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The Koloa Rum Company

Koloa Rum Company’s Pioneering Spirits

Koloa Rum, the distilled essence of Kauai. Daniel Lane photo

Koloa Rum, the distilled essence of Kauai. Daniel Lane photo

Initially, the roots of Kauai’s sugarcane industry were planted when the Koloa Sugar Company began production in 1835. By 1907, Kauai had nine sugar plantations, and over 70,000 acres dedicated to sugar. In the midst of this thriving economy, plantation workers learned how to turn molasses into rum.

These pioneering spirits inspired a line of four premium Hawaiian rums designed by the Koloa Rum Company: Kauai White, Kauai Gold, Kauai Dark, and Kauai Spice. Aiming to keep Kauai’s sugarcane roots alive, the company’s goal is to contribute to Kauai’s economy in a sustainable way.

(From left) President, Bob Gunter; Director of public relations Jeanne Toulon; tasters Elizabeth Oceguera and Eric Fischer; assistant manager Danny Good, and rum slinger Jason Lagmay. Daniel Lane photo

“We are working very aggressively to continue to grow cane to make our rum,” says Bob Gunter, president of the Koloa Rum Company. “Sugarcane (on Kauai) is important, because it’s part of the fabric of the island.”

Currently, the Koloa Rum Company uses raw crystal sugar from the final harvest of Kauai’s Gay and Robinson Plantation. The sugar is blended with the pure waters of Mt. Waialeale, one of the wettest spot on Earth. These uniquely local ingredients are twice distilled in single batches by Kauai’s first commercial distillery.

A 50-gallon copper still for demonstration at the Tasting Room. Daniel Lane photo

A 50-gallon copper still for demonstration at the Tasting Room. Daniel Lane photo

Gunter and his team ferment the sugar crystals for up to seven days before adding the mixture to a 1210-gallon vintage copper pot still. The distillation process uses seven plates to capture the essence of fermented sugarcane, or rum. “The beauty of having the column with the plates,” says Gunter of the “reflux” process, “is that we have a higher proof, better quality alcohol.”

In a non-stop operation, major rum companies constantly push fermented liquid into a still. Extracting all the liquid, they bottle what’s called head, tail, and heart.

“We don’t take the first little bit of alcohol that comes through,” says Gunter, explaining a step in their proprietary process. “That’s known in the business as ‘heads’. We separate the heads and the tails and we capture the heart, that’s the best part.”

Eliminating the harsh tasting “head”, and the dregs of the “tail” could be why the Koloa Rum Company has been winning awards since they have been up and rumming.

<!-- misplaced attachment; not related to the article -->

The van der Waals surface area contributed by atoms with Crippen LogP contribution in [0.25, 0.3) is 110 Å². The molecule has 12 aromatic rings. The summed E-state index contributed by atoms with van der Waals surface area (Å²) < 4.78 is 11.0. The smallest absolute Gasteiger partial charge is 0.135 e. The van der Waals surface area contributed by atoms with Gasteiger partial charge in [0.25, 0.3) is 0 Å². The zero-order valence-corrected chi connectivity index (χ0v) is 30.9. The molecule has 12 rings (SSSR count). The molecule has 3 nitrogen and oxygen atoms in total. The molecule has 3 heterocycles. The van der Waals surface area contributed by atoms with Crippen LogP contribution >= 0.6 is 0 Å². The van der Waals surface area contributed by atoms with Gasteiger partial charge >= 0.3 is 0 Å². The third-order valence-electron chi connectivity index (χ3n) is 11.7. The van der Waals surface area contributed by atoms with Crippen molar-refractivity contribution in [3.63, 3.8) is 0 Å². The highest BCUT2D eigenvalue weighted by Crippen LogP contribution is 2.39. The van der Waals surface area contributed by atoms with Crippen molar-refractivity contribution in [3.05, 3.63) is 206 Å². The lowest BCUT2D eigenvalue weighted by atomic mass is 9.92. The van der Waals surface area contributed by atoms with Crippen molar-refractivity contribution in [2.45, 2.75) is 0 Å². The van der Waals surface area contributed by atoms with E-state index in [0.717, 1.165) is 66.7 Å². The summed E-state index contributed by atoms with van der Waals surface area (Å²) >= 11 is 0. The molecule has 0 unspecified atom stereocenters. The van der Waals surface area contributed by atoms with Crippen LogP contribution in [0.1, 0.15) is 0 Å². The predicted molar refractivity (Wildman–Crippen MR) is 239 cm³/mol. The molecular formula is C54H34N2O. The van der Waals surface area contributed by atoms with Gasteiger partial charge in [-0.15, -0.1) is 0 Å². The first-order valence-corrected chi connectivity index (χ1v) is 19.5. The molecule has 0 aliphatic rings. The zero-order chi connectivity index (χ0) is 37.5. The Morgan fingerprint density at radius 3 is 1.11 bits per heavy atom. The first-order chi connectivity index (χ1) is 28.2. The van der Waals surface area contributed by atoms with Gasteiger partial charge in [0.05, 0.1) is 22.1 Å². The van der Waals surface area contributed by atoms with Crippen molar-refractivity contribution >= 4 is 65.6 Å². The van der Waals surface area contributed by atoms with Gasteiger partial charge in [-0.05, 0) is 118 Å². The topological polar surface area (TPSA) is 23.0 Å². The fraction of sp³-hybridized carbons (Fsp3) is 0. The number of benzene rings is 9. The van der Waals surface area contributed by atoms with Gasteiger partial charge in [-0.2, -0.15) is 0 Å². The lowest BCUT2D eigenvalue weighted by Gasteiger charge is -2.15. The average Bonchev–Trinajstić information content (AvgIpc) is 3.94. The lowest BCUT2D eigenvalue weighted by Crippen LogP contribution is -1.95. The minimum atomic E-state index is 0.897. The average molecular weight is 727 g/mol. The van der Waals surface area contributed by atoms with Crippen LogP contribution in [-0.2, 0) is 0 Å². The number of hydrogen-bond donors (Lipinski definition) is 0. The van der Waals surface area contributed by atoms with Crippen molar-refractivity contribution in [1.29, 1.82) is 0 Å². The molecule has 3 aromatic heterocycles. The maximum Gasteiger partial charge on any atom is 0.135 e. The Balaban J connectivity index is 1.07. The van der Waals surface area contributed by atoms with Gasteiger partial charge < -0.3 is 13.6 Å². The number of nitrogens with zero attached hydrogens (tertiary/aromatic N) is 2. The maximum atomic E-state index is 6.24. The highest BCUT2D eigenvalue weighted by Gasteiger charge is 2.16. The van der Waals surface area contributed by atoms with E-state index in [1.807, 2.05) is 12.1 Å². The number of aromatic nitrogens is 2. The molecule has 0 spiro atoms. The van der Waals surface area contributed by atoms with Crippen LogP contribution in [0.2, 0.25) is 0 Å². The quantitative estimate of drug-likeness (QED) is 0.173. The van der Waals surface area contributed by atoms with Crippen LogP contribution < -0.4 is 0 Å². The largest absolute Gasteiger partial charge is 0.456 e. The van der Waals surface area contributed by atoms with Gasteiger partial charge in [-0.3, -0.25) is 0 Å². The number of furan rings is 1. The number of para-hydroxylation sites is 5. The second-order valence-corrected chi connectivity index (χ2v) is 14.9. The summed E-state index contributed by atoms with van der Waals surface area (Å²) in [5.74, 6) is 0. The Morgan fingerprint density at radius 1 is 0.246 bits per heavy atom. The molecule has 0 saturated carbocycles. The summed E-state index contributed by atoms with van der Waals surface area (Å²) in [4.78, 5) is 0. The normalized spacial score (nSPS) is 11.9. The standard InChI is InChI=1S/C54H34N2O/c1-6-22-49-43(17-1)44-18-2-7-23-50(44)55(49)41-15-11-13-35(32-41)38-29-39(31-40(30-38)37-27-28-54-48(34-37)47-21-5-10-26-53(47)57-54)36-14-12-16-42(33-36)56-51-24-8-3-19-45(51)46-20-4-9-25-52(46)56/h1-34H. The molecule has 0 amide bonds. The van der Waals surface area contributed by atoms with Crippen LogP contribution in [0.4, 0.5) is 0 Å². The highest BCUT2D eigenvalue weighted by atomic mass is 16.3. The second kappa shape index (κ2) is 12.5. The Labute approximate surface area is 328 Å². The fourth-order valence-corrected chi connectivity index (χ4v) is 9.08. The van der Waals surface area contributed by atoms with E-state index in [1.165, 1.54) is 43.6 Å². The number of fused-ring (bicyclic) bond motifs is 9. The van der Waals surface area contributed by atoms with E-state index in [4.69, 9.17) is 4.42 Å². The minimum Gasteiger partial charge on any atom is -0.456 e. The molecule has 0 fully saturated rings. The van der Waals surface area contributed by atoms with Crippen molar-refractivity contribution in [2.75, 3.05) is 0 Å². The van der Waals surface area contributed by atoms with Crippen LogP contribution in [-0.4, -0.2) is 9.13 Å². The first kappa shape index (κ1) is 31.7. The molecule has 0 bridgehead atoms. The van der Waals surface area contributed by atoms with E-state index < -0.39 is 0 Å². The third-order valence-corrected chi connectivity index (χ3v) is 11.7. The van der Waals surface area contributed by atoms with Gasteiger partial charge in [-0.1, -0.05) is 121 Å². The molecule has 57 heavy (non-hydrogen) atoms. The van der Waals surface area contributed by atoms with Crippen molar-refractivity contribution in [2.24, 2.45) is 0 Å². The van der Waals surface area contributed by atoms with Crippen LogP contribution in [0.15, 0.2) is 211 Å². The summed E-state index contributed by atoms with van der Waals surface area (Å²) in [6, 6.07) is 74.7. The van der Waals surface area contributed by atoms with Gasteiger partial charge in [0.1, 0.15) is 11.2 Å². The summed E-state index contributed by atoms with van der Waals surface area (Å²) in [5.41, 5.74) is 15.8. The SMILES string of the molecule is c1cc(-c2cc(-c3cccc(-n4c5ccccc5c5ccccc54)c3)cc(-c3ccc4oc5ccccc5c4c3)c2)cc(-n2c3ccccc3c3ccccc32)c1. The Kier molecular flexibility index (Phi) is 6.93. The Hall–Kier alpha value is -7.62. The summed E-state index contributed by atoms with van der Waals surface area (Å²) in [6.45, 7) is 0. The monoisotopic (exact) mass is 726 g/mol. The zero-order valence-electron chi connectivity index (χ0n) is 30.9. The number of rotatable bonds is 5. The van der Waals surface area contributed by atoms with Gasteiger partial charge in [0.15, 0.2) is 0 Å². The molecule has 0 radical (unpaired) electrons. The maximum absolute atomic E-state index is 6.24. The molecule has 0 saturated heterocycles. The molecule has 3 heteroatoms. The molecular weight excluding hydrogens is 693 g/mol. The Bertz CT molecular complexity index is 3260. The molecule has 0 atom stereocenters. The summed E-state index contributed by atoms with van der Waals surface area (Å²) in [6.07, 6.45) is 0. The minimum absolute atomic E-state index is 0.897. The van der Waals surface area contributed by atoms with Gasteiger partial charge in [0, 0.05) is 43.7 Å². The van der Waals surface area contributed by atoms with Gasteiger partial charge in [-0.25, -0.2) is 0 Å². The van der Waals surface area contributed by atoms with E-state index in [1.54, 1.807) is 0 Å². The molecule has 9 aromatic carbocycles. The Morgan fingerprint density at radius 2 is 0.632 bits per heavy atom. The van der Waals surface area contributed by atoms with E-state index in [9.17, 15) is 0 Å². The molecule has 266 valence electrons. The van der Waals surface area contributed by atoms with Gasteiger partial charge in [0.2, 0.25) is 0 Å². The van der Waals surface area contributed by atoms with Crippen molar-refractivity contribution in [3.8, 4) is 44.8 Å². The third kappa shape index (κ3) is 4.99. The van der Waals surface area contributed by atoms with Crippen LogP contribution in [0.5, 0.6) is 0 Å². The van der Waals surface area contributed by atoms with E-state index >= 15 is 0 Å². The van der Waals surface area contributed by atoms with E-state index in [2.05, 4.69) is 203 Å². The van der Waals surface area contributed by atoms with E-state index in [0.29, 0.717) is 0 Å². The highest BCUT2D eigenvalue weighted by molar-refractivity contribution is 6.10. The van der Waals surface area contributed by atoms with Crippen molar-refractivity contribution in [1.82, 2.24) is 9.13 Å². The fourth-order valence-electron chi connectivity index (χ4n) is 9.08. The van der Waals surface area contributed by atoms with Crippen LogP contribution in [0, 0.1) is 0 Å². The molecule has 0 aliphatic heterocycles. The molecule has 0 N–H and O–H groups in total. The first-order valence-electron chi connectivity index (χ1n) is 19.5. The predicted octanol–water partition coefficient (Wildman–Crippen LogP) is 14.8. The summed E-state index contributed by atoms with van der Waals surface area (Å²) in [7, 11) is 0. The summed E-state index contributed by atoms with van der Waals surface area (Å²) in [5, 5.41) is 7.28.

The four rums; spiced, dark, gold and white. Daniel Lane photo

The four rums; spiced, dark, gold and white. Daniel Lane photo

In September of 2009, they began distilling their White, Gold and Dark rums. Less than a year later, they won four awards at international rum competitions.

May of 2010 brought them to the Rum Renaissance Festival held in Miami, Florida—the largest rum event in the western hemisphere. Competing against 80 rums, they took two awards for their Kauai Dark Rum including a Gold Metal Best in Class, and a Gold Metal. They also won a bronze for their Kauai Spice Rum, which launched just two months before the competition.

Gaylord's Mai Tai with Koloa Rum. Daniel Lane photo

Gaylord’s Mai Tai with Koloa Rum. Daniel Lane photo

In April 2012, at the San Francisco  World Spirits Competition. The competition included 1,215 premium spirits from 61 countries, including the U.S., Kauai Spice and Gold rums garnered Silver Medals, and Bronze Medals were awarded to their Kauai Dark and White rums.

Eventually, the Gay and Robinson sugar supply will run out. Gunter is working with local farmers to ensure sustainable sugarcane production, and will experiment with making rum from cane juice, extracted right in the field.

“Starting next week we are going to begin some very serious trials,” says Gunter noting that using cane juice will leave a minimal carbon footprint. “We are very excited about the prospects of using cane grown on Kauai to continue to make our rum.”

The Koloa Rum Company is located at the historic Kilohana Plantation in Lihue. Daniel Lane photo

The Koloa Rum Company is located at the historic Kilohana Plantation in Lihue. Daniel Lane photo

If you’d like to try some before you buy some, stop by for free daily tastings at the Kilohana Plantation in Lihue. It’s a spirited way to spend time together, and their Kukui Brand Mai Tai mix (now with Koloa Rum), Guava Jelly, T Shirts and rum make great souvenirs. But, if you need to stock up your personal stash, Costco carries their rum for significantly less. Koloa Rum even has recipes crafted by Kauai’s bartenders, so you can make a refreshing cocktail.

“We’re really happy that we can play a role in bringing sugarcane back,” says Gunter. “One of the reasons we wanted to start this business was to keep cane growing, employ local people, add to our economic diversity, and to create products that local people can be proud of.”

Spreading the seeds of Aloha,
Marta Lane
Real Time Farms, Summer 2012 Food Warrior

 

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